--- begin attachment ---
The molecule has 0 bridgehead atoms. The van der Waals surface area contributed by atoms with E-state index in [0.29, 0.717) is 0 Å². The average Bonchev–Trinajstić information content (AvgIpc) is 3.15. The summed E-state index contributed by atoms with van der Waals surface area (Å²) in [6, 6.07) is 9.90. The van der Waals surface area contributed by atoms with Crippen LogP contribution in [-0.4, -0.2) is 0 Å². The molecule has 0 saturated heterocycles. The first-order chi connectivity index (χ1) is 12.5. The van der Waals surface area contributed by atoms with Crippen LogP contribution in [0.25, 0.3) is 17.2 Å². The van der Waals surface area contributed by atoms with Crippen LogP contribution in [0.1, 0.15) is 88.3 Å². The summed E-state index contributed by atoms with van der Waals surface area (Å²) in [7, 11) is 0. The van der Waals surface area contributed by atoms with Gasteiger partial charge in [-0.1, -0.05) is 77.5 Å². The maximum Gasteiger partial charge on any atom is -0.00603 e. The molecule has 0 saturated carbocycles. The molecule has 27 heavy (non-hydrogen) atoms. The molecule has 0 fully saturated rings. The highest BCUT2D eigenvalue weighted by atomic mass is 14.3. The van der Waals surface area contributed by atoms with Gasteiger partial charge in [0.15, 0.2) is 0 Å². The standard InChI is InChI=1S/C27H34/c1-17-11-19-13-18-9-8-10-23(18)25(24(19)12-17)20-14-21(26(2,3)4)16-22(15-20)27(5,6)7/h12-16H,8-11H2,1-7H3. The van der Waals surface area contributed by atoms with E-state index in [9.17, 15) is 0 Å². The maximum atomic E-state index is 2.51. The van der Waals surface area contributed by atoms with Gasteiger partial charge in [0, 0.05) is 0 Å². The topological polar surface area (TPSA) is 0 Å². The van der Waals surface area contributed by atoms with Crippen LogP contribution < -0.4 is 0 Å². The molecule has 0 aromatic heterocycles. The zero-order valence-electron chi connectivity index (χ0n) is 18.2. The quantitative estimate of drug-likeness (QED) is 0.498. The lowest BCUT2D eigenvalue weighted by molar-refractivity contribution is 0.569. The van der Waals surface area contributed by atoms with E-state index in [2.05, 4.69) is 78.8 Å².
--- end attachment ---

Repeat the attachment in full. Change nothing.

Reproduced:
The molecule has 0 bridgehead atoms. The van der Waals surface area contributed by atoms with E-state index in [0.29, 0.717) is 0 Å². The average Bonchev–Trinajstić information content (AvgIpc) is 3.15. The summed E-state index contributed by atoms with van der Waals surface area (Å²) in [6, 6.07) is 9.90. The van der Waals surface area contributed by atoms with Crippen LogP contribution in [-0.4, -0.2) is 0 Å². The molecule has 0 saturated heterocycles. The first-order chi connectivity index (χ1) is 12.5. The van der Waals surface area contributed by atoms with Crippen LogP contribution in [0.25, 0.3) is 17.2 Å². The van der Waals surface area contributed by atoms with Crippen LogP contribution in [0.1, 0.15) is 88.3 Å². The summed E-state index contributed by atoms with van der Waals surface area (Å²) in [7, 11) is 0. The van der Waals surface area contributed by atoms with Gasteiger partial charge in [-0.1, -0.05) is 77.5 Å². The maximum Gasteiger partial charge on any atom is -0.00603 e. The molecule has 0 saturated carbocycles. The molecule has 27 heavy (non-hydrogen) atoms. The molecule has 0 fully saturated rings. The highest BCUT2D eigenvalue weighted by atomic mass is 14.3. The van der Waals surface area contributed by atoms with Gasteiger partial charge in [0.15, 0.2) is 0 Å². The standard InChI is InChI=1S/C27H34/c1-17-11-19-13-18-9-8-10-23(18)25(24(19)12-17)20-14-21(26(2,3)4)16-22(15-20)27(5,6)7/h12-16H,8-11H2,1-7H3. The van der Waals surface area contributed by atoms with E-state index in [9.17, 15) is 0 Å². The maximum atomic E-state index is 2.51. The van der Waals surface area contributed by atoms with Gasteiger partial charge in [0, 0.05) is 0 Å². The topological polar surface area (TPSA) is 0 Å². The van der Waals surface area contributed by atoms with Crippen LogP contribution < -0.4 is 0 Å². The molecule has 0 aromatic heterocycles. The zero-order valence-electron chi connectivity index (χ0n) is 18.2. The quantitative estimate of drug-likeness (QED) is 0.498. The lowest BCUT2D eigenvalue weighted by molar-refractivity contribution is 0.569. The van der Waals surface area contributed by atoms with E-state index in [2.05, 4.69) is 78.8 Å².